Prohibition

Snoop Dogg Busted Again

Eminent rapper and marijuana aficionado Snoop Dogg was arrested over the weekend when officers at a Texas checkpoint searched his tour bus and found a few joints. He was issued a citation and released.

Imagine that, Snoop Dogg has a few joints in his tour bus! That means the town of Sierra Blanca, TX should stop what it is doing and investigate immediately!

It should be noted that this is the same town in which Willie Nelson was arrested for misdemeanor marijuana possession in 2010.

What is it with this particular town busting celebrities who are famous for proudly using marijuana? Could it be as simple as publicity stunts? Perhaps the local law enforcement really, really doesn’t like marijuana users, and they are intent on picking on the most famous of them. It is not a big jump in logic to assume that marijuana might be found on either of their buses, but does that make them priorities? Another thing I wonder about is how many illicit drug shipments get through that same checkpoint while the other officers are searching for anything they can find that will incriminate the entertainers?

This is just one more example of the folly of our governments’ approaches to marijuana. Taxpayers get to see their hard-earned money being spent to investigate and prosecute famous musicians, as well as more than 750,000 less-than-famous marijuana users every year, while serious crimes go undetected and unpunished right under the noses of law enforcement.

Will putting Snoop Dogg in jail make anyone safer? No. The same goes for any non-violent marijuana user. Yet our society continues to allow the arrests of these individuals at nearly record rates. Unfortunately, most of those people do not have millions of dollars, teams of lawyers, or the power of public sentiment on their sides. They are just statistics in a war that has gone on far too long.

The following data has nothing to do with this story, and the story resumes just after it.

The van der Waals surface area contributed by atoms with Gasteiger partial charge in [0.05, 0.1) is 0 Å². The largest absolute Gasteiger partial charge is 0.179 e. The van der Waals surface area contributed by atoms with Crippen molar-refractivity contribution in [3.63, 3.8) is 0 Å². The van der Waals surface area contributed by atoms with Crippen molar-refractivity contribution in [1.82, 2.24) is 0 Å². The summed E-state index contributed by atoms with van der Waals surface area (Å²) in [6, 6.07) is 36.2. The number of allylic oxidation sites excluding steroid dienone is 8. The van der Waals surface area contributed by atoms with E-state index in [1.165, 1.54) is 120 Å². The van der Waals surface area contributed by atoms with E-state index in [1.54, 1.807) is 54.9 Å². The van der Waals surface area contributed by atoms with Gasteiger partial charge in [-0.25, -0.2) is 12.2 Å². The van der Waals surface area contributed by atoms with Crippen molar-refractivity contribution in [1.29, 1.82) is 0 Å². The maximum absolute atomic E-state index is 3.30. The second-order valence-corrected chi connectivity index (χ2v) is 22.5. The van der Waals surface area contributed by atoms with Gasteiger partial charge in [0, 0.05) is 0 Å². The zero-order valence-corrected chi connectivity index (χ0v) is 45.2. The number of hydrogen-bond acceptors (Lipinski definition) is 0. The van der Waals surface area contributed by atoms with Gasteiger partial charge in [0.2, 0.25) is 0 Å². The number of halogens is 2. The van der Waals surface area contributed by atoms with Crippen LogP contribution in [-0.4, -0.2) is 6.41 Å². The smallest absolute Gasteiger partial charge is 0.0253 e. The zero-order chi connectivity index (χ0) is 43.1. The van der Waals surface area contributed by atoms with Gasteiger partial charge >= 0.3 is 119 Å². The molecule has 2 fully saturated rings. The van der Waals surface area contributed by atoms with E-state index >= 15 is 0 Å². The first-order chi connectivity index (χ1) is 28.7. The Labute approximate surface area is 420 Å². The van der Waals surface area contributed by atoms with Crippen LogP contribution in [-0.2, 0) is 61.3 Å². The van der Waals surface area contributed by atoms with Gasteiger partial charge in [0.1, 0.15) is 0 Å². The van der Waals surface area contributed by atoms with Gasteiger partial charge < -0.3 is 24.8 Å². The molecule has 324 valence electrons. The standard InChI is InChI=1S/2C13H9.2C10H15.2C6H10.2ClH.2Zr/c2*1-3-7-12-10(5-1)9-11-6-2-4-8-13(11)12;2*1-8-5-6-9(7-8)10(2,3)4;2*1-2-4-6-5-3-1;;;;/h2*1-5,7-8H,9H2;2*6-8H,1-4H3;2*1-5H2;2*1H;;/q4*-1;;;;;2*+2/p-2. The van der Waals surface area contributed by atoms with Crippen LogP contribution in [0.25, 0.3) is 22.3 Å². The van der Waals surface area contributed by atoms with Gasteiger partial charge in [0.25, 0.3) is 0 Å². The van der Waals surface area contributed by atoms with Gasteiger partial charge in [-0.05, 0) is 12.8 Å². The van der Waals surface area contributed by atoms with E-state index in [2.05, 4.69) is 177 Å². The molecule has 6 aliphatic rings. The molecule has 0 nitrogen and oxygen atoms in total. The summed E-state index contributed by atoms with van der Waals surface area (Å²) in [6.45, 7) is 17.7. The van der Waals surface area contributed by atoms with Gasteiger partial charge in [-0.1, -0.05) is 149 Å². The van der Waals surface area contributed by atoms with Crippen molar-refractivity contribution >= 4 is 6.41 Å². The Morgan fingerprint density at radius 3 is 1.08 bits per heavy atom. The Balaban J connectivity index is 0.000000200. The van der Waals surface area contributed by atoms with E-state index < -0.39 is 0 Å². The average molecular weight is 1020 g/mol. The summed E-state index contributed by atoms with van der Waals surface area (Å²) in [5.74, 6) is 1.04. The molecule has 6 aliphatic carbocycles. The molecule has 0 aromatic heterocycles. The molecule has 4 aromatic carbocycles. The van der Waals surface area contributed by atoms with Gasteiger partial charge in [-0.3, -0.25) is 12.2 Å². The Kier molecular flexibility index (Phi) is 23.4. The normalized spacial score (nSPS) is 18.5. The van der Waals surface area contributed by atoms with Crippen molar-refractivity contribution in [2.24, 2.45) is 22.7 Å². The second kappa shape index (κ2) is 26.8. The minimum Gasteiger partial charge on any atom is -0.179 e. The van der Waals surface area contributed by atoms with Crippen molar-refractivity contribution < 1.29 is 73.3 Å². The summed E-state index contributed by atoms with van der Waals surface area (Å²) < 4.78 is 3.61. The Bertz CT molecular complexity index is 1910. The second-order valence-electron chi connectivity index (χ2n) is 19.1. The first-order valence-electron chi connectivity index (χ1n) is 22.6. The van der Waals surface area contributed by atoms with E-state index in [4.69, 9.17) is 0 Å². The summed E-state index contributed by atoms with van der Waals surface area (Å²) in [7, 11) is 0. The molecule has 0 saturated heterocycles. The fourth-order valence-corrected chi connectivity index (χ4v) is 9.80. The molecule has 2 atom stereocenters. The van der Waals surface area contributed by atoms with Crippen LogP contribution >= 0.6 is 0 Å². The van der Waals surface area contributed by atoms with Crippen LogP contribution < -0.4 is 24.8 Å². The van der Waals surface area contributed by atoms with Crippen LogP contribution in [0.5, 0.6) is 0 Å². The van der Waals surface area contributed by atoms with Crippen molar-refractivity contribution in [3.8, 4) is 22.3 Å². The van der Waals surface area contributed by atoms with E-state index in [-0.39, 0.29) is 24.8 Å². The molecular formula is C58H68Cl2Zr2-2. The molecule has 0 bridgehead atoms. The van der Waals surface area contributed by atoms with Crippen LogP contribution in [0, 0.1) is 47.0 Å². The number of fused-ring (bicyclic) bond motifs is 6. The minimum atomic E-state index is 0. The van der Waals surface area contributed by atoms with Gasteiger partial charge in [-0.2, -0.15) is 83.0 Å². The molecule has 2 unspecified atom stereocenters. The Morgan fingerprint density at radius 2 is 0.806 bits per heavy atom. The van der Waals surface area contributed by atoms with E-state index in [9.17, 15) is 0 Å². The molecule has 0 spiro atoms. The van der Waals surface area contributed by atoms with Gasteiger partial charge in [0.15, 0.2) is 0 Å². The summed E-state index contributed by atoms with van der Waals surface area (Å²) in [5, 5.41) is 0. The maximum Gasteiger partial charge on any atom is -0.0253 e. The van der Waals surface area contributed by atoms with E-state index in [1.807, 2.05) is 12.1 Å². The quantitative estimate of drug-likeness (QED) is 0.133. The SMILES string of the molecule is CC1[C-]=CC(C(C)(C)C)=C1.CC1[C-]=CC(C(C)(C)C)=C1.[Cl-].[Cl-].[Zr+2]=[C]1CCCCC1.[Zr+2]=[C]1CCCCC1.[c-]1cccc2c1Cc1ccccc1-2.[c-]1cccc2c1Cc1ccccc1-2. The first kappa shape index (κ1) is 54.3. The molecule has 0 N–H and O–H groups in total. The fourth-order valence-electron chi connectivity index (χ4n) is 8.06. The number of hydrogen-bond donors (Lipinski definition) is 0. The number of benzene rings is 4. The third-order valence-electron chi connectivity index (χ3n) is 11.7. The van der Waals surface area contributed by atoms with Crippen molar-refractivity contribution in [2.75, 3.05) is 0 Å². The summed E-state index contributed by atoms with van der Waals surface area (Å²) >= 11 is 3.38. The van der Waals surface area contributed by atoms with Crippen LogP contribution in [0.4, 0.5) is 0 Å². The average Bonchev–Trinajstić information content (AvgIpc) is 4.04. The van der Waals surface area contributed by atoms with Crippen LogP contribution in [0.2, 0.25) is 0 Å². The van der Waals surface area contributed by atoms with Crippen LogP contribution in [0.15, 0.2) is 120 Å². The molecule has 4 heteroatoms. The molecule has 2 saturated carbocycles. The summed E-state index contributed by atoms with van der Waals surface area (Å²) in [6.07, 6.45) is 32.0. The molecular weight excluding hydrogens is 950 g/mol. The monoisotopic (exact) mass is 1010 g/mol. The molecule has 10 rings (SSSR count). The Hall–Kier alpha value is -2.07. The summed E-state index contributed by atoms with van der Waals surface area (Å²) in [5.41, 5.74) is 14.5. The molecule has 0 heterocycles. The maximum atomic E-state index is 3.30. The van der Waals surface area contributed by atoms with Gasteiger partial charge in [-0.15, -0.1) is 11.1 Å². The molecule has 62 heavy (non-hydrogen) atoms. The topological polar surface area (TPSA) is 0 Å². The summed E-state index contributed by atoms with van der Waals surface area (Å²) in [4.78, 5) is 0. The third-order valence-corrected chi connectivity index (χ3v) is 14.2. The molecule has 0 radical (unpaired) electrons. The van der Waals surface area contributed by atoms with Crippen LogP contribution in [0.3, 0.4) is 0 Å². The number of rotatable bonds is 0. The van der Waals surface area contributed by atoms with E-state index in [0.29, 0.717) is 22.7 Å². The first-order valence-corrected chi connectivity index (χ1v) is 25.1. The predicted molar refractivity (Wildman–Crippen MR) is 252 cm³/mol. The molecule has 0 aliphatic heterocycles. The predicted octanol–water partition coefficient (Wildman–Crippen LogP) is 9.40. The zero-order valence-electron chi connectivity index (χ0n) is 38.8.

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Prohibition

Prohibition Hurts Children Far More Than Marijuana

One of the most often-heard arguments against marijuana reform can basically be summed up as follows:

“But what about the children?”

Prohibitionists are quick to trot this one out whenever their other arguments have failed because it’s an easy way to elicit a strong emotional response. They claim that marijuana reform will lead to increased rates of use, developmental damage, and easier access to marijuana. Even talking about the issue will lead to higher rates of use, according to their arguments. Never mind that teen use rates tend to decrease in states that pass medical marijuana laws, or that licensed distributors would have ample reason to ID customers.

No, facts don’t really apply to this argument. It is very useful, however, when it comes to terrifying parents. According to the standard drug warrior mentality, the only way to keep kids away from marijuana is to arrest adults for using it. To do otherwise would “send the wrong message to our youth.”

Apparently, all this concern does not extend to children living on the U.S.-Mexico border:

SAN ANTONIO (Reuters) - Texas law enforcement officials say several Mexican drug cartels are luring youngsters as young as 11 to work in their smuggling operations.

Steven McCraw, director of the Texas Department of Public Safety, told Reuters the drug gangs have a chilling name for the young Texans lured into their operations.

"They call them 'the expendables,'" he said.

McCraw said his investigators have evidence six Mexican drug gangs -- including the violent Zetas -- have "command and control centers" in Texas actively recruiting children for their operations, attracting them with what appears to be "easy money" for doing simple tasks.

The policy of marijuana prohibition is the primary reason cartels are able to bring in so much profit from distribution within the U.S., the reason they are in such brutal competition with each other, and the catalyst for using cheap and available child conscripts within our borders. Instituting more rational marijuana policies and bringing marijuana into a regulated, legal market would greatly diminish the power of the cartels, as well as their need to corrupt our youth. Licensed businesses, unlike cartels, must obey child labor laws and other regulations in order to stay in business.

Drug Czar Gil Kerlikowske and other prohibitionists don’t want to hear that, though. It seems as if they have no problem using imaginary children to scare people away from reform. Real children, however, are “expendable.”

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